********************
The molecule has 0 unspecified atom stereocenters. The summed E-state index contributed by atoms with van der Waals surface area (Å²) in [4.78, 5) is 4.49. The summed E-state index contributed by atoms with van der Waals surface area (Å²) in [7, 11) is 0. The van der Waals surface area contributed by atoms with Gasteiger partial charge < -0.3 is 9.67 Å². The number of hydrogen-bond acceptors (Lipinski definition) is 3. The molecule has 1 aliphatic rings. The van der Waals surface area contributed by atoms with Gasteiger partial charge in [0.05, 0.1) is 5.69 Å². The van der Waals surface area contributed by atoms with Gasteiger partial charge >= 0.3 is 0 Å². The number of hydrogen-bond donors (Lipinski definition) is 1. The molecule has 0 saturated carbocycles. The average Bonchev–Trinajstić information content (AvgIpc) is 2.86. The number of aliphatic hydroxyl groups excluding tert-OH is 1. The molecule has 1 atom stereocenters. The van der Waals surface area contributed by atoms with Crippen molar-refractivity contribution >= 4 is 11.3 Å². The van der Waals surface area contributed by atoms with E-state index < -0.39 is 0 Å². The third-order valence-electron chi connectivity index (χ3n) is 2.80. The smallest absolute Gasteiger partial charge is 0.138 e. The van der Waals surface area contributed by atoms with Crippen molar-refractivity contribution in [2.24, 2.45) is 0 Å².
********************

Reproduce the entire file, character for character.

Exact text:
The molecule has 0 unspecified atom stereocenters. The summed E-state index contributed by atoms with van der Waals surface area (Å²) in [4.78, 5) is 4.49. The summed E-state index contributed by atoms with van der Waals surface area (Å²) in [7, 11) is 0. The van der Waals surface area contributed by atoms with Gasteiger partial charge < -0.3 is 9.67 Å². The number of hydrogen-bond acceptors (Lipinski definition) is 3. The molecule has 1 aliphatic rings. The van der Waals surface area contributed by atoms with Gasteiger partial charge in [0.05, 0.1) is 5.69 Å². The van der Waals surface area contributed by atoms with Gasteiger partial charge >= 0.3 is 0 Å². The number of hydrogen-bond donors (Lipinski definition) is 1. The molecule has 0 saturated carbocycles. The average Bonchev–Trinajstić information content (AvgIpc) is 2.86. The number of aliphatic hydroxyl groups excluding tert-OH is 1. The molecule has 1 atom stereocenters. The van der Waals surface area contributed by atoms with Crippen molar-refractivity contribution >= 4 is 11.3 Å². The van der Waals surface area contributed by atoms with E-state index < -0.39 is 0 Å². The third-order valence-electron chi connectivity index (χ3n) is 2.80. The smallest absolute Gasteiger partial charge is 0.138 e. The van der Waals surface area contributed by atoms with Crippen molar-refractivity contribution in [2.24, 2.45) is 0 Å².